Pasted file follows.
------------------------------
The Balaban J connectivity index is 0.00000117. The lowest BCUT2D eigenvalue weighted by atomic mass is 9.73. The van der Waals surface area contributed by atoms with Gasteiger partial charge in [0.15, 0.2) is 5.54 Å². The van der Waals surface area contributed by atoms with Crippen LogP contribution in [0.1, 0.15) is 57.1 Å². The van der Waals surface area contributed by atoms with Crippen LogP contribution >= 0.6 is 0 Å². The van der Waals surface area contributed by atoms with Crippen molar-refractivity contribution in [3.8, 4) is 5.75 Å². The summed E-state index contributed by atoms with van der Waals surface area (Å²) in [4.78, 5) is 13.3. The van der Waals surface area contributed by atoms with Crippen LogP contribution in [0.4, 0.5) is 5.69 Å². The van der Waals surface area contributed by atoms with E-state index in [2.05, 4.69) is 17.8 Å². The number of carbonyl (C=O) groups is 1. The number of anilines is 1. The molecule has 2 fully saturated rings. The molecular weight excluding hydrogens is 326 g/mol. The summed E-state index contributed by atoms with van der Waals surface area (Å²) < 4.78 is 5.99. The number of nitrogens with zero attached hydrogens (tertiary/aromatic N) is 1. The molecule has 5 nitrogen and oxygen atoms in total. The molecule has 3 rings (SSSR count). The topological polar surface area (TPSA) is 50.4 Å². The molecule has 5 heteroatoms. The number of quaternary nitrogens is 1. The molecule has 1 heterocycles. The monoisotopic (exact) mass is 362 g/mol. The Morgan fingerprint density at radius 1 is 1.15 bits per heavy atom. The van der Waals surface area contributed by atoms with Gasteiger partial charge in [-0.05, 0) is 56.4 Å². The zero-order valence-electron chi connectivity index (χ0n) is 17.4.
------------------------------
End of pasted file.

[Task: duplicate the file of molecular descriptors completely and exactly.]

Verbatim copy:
The Balaban J connectivity index is 0.00000117. The lowest BCUT2D eigenvalue weighted by atomic mass is 9.73. The van der Waals surface area contributed by atoms with Gasteiger partial charge in [0.15, 0.2) is 5.54 Å². The van der Waals surface area contributed by atoms with Crippen LogP contribution in [0.1, 0.15) is 57.1 Å². The van der Waals surface area contributed by atoms with Crippen LogP contribution >= 0.6 is 0 Å². The van der Waals surface area contributed by atoms with Crippen molar-refractivity contribution in [3.8, 4) is 5.75 Å². The summed E-state index contributed by atoms with van der Waals surface area (Å²) in [4.78, 5) is 13.3. The van der Waals surface area contributed by atoms with Crippen LogP contribution in [0.4, 0.5) is 5.69 Å². The van der Waals surface area contributed by atoms with E-state index in [2.05, 4.69) is 17.8 Å². The number of carbonyl (C=O) groups is 1. The number of anilines is 1. The molecule has 2 fully saturated rings. The molecular weight excluding hydrogens is 326 g/mol. The summed E-state index contributed by atoms with van der Waals surface area (Å²) < 4.78 is 5.99. The number of nitrogens with zero attached hydrogens (tertiary/aromatic N) is 1. The molecule has 5 nitrogen and oxygen atoms in total. The molecule has 3 rings (SSSR count). The topological polar surface area (TPSA) is 50.4 Å². The molecule has 5 heteroatoms. The number of quaternary nitrogens is 1. The molecule has 1 heterocycles. The monoisotopic (exact) mass is 362 g/mol. The Morgan fingerprint density at radius 1 is 1.15 bits per heavy atom. The van der Waals surface area contributed by atoms with Gasteiger partial charge in [-0.05, 0) is 56.4 Å². The zero-order valence-electron chi connectivity index (χ0n) is 17.4.